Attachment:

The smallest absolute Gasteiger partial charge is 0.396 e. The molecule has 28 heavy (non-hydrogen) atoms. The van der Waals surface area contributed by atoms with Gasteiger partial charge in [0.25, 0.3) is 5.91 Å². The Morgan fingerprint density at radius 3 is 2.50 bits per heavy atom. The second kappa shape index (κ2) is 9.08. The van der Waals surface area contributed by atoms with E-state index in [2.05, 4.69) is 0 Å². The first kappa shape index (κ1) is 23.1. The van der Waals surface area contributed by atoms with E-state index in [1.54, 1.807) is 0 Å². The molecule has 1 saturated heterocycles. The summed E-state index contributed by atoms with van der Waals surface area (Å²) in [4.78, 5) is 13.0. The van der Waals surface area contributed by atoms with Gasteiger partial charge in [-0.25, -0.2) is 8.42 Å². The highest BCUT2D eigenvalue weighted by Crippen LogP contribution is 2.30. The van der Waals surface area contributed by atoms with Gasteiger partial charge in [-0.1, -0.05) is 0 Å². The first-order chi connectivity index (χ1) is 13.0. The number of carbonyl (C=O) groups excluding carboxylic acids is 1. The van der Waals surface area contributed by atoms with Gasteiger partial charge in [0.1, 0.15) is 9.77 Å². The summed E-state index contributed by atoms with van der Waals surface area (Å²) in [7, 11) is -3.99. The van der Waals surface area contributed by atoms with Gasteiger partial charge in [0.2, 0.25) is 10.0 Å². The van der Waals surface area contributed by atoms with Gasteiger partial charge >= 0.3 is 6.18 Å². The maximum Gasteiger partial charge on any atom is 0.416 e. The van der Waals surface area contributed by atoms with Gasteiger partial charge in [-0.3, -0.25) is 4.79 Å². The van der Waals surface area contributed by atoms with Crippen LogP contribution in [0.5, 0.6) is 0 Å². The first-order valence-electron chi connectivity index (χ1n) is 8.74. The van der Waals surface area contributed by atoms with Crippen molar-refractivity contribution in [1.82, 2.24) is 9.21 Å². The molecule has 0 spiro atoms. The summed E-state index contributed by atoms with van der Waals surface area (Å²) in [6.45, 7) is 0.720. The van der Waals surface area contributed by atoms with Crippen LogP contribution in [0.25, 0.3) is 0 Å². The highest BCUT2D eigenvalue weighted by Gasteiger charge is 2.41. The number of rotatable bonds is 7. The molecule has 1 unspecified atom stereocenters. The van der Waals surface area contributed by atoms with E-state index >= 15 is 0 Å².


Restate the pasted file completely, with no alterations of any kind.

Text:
The smallest absolute Gasteiger partial charge is 0.396 e. The molecule has 28 heavy (non-hydrogen) atoms. The van der Waals surface area contributed by atoms with Gasteiger partial charge in [0.25, 0.3) is 5.91 Å². The Morgan fingerprint density at radius 3 is 2.50 bits per heavy atom. The second kappa shape index (κ2) is 9.08. The van der Waals surface area contributed by atoms with E-state index in [2.05, 4.69) is 0 Å². The first kappa shape index (κ1) is 23.1. The van der Waals surface area contributed by atoms with E-state index in [1.54, 1.807) is 0 Å². The molecule has 1 saturated heterocycles. The summed E-state index contributed by atoms with van der Waals surface area (Å²) in [4.78, 5) is 13.0. The van der Waals surface area contributed by atoms with Gasteiger partial charge in [-0.25, -0.2) is 8.42 Å². The highest BCUT2D eigenvalue weighted by Crippen LogP contribution is 2.30. The van der Waals surface area contributed by atoms with Gasteiger partial charge in [-0.1, -0.05) is 0 Å². The first-order chi connectivity index (χ1) is 13.0. The number of carbonyl (C=O) groups excluding carboxylic acids is 1. The van der Waals surface area contributed by atoms with Gasteiger partial charge in [0.1, 0.15) is 9.77 Å². The summed E-state index contributed by atoms with van der Waals surface area (Å²) in [7, 11) is -3.99. The van der Waals surface area contributed by atoms with Gasteiger partial charge in [0.2, 0.25) is 10.0 Å². The van der Waals surface area contributed by atoms with Gasteiger partial charge >= 0.3 is 6.18 Å². The maximum Gasteiger partial charge on any atom is 0.416 e. The van der Waals surface area contributed by atoms with Gasteiger partial charge in [-0.3, -0.25) is 4.79 Å². The van der Waals surface area contributed by atoms with Crippen LogP contribution in [0.5, 0.6) is 0 Å². The first-order valence-electron chi connectivity index (χ1n) is 8.74. The van der Waals surface area contributed by atoms with Crippen molar-refractivity contribution in [1.82, 2.24) is 9.21 Å². The molecule has 0 spiro atoms. The summed E-state index contributed by atoms with van der Waals surface area (Å²) in [6.45, 7) is 0.720. The van der Waals surface area contributed by atoms with Crippen LogP contribution in [0.25, 0.3) is 0 Å². The highest BCUT2D eigenvalue weighted by Gasteiger charge is 2.41. The number of rotatable bonds is 7. The molecule has 1 unspecified atom stereocenters. The van der Waals surface area contributed by atoms with E-state index >= 15 is 0 Å².